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8 Important Things to Do After You Give Birth

By Chaunie Brusie, B.S.N., R.N.
Reviewed by Alyssa Quimby, M.D.
September 19, 2023

The moment you’ve been planning for and imagining is finally here: you just had a baby! While you’re holding that fresh bundle of joy in your arms, enjoy it and try not to worry about too much. There are just a few steps that are important to take right away.

Here’s what you should do after giving birth to your baby.

1. Share the News When You’re Ready

Some new parents choose to spread the news of their baby’s birth right away. Others wait a few days, weeks, or even longer.

While family and friends may be excited to hear baby news, remember that this is your child and your birth experience. You’re under no obligation to share this info until you’re ready. How and when to share the news is up to you.

2. Hold Your Baby Against Your Skin

One of your main goals during the postpartum time should be bonding with your baby, says Kristin Revere, a birth and postpartum doula in Grand Rapids, Michigan.

An effective way to bond is to hold your baby so your skin touches theirs. Skin-to-skin contact releases a feel-good hormone called oxytocin, which helps create an emotional bond between parents and babies, according to research.

In the time immediately after birth, skin-to-skin contact helps a baby regulate their body temperature. Studies also suggest that it helps with chest/breastfeeding and with postpartum healing.

3. Feed, Feed, Feed

In the early days, feeding will be a big focus. You may have been told that newborns need to feed every 2–3 hours. But it’s also common for them to cluster feed in the days right after birth. That means they’re hungry and want to feed almost constantly. This can be exhausting, but it’s part of the natural process of helping your milk supply come in.

Feeding can be a tough skill to master. You and your baby are both learning at the same time. So be patient and stick with it.

Ask for help from a nurse or lactation consultant while you’re learning. Studies suggest that the most effective chest/breastfeeding support is in-person and ongoing, not just when you’re struggling.

4. Pay Attention But Don’t Stress About the How-Tos

A nurse will likely instruct you on postpartum and baby care before you leave the hospital or birthing center. This will include how-tos like bathing, feeding, and how to care for the umbilical cord stump.

It’s a lot of info, so don’t stress about remembering it all. Most hospitals and birth centers send new parents home with folders or packets full of info they’ll need. These usually include instructions on caring for a newborn and caring for yourself after delivery, Andrea L. Braden, M.D., says. Braden is a board-certified ob-gyn in Atlanta and lactation consultant with Lybbie.

“Many information packets also have QR codes for easy access to online resources,” Braden adds.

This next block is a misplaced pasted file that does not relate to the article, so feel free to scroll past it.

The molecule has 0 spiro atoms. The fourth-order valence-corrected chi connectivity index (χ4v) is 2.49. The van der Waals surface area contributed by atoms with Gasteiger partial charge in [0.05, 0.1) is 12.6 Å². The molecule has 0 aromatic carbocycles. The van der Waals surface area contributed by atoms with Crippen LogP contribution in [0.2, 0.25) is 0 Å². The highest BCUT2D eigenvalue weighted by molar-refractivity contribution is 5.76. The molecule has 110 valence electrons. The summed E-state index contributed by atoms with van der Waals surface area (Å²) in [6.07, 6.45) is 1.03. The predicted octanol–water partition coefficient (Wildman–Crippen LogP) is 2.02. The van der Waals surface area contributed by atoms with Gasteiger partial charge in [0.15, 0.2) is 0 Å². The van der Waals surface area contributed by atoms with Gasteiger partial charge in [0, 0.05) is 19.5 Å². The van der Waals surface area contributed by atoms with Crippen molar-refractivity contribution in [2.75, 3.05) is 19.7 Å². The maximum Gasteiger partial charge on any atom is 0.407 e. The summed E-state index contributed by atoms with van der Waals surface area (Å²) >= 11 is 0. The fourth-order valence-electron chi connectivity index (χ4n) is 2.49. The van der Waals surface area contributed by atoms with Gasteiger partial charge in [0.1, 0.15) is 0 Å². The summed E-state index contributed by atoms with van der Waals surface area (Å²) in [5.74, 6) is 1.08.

5. Do Paperwork

It’s very important to get your baby added to your health insurance plan. That way, the costs of their medical care can be covered. Contact your insurance carrier to find out how to do this. You may need to call or follow an online registration process to get your baby added. Do this within 30 days of birth to avoid any extra charges.

The hospital or birth center staff should give you the paperwork to start your baby’s birth certificate. You can submit this before you go home.

For the birth certificate, you’ll need to provide your baby’s name and info about the legal parents. Check with the staff about what to do next. In some areas, parents automatically receive the completed certificate by mail. In other places, parents are required to request the certificate.

6. Rest and Care for Yourself

You’re likely sore and tired from giving birth. Your body has a lot of healing to do!

To help promote healing, rest as much as you can. Drink plenty of water and eat a balanced diet with plenty of fruits, vegetables, proteins, whole grains, and healthy fats. For more ways to care for yourself, see our articles on recovery from a vaginal birth and recovery from a c-section.

7. Make an Appointment for a Postpartum Checkup

Call your pregnancy care provider and schedule your first postpartum checkup. For many people, this will be about 2–6 weeks after the birth.

This appointment allows your doctor or midwife to check on your healing and see how you’re doing emotionally. You’ll be able to discuss any concerns you have about your recovery or mental health.

8. Ask for Help and Support

This one’s not easy for everyone: Ask for and accept help, Leigh Anne O'Connor, a board-certified lactation consultant in New York City, suggests.

If you’re lucky enough to have people in your life who can help, tell them what kind of help is most important to you. “Be specific about what you want or need,” O’Connor says. Some parents want help with the baby but others prefer to have someone do household chores, for example.

A postpartum doula can also provide in-home support while you heal and adjust. Ask your insurance carrier if your plan helps cover the cost of the doula.

Consider other ways you may be able to make this time period a bit easier. “I budgeted for a cleaning lady to deep clean once a month for the first few months postpartum,” Danielle Smith, a NICU nurse and mom of two from Michigan, says. “Worth every penny!”

Consider joining a local support group for new parents. Or talk to other parents here in the Twill Care pregnancy community. Emotional support can go a long way in helping you adjust to life with a new baby.

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